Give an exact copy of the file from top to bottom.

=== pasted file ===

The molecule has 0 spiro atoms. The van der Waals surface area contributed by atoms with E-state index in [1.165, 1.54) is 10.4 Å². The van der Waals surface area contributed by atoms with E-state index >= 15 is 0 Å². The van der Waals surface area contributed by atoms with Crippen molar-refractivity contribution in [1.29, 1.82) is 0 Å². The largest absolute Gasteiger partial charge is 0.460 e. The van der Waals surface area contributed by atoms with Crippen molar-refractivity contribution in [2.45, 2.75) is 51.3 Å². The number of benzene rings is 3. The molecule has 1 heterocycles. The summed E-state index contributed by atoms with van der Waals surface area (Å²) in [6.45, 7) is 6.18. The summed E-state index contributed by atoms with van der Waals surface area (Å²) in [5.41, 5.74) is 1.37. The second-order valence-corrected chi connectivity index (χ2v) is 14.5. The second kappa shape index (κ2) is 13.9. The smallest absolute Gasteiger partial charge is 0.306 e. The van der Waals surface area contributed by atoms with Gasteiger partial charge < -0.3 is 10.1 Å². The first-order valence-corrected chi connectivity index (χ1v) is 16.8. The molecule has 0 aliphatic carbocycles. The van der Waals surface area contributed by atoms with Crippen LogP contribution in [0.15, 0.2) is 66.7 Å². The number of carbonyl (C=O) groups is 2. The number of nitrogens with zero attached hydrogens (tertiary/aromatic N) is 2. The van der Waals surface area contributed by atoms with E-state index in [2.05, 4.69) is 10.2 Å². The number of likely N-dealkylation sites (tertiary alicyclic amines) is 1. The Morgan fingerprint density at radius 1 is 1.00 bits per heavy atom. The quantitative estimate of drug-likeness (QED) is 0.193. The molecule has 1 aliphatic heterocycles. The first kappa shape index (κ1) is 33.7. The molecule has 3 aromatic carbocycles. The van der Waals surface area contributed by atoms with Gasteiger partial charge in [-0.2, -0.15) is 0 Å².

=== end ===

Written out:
The molecule has 0 spiro atoms. The van der Waals surface area contributed by atoms with E-state index in [1.165, 1.54) is 10.4 Å². The van der Waals surface area contributed by atoms with E-state index >= 15 is 0 Å². The van der Waals surface area contributed by atoms with Crippen molar-refractivity contribution in [1.29, 1.82) is 0 Å². The largest absolute Gasteiger partial charge is 0.460 e. The van der Waals surface area contributed by atoms with Crippen molar-refractivity contribution in [2.45, 2.75) is 51.3 Å². The number of benzene rings is 3. The molecule has 1 heterocycles. The summed E-state index contributed by atoms with van der Waals surface area (Å²) in [6.45, 7) is 6.18. The summed E-state index contributed by atoms with van der Waals surface area (Å²) in [5.41, 5.74) is 1.37. The second-order valence-corrected chi connectivity index (χ2v) is 14.5. The second kappa shape index (κ2) is 13.9. The smallest absolute Gasteiger partial charge is 0.306 e. The van der Waals surface area contributed by atoms with Gasteiger partial charge < -0.3 is 10.1 Å². The first-order valence-corrected chi connectivity index (χ1v) is 16.8. The molecule has 0 aliphatic carbocycles. The van der Waals surface area contributed by atoms with Crippen LogP contribution in [0.15, 0.2) is 66.7 Å². The number of carbonyl (C=O) groups is 2. The number of nitrogens with zero attached hydrogens (tertiary/aromatic N) is 2. The van der Waals surface area contributed by atoms with E-state index in [2.05, 4.69) is 10.2 Å². The number of likely N-dealkylation sites (tertiary alicyclic amines) is 1. The Morgan fingerprint density at radius 1 is 1.00 bits per heavy atom. The quantitative estimate of drug-likeness (QED) is 0.193. The molecule has 1 aliphatic heterocycles. The first kappa shape index (κ1) is 33.7. The molecule has 3 aromatic carbocycles. The van der Waals surface area contributed by atoms with Gasteiger partial charge in [-0.2, -0.15) is 0 Å².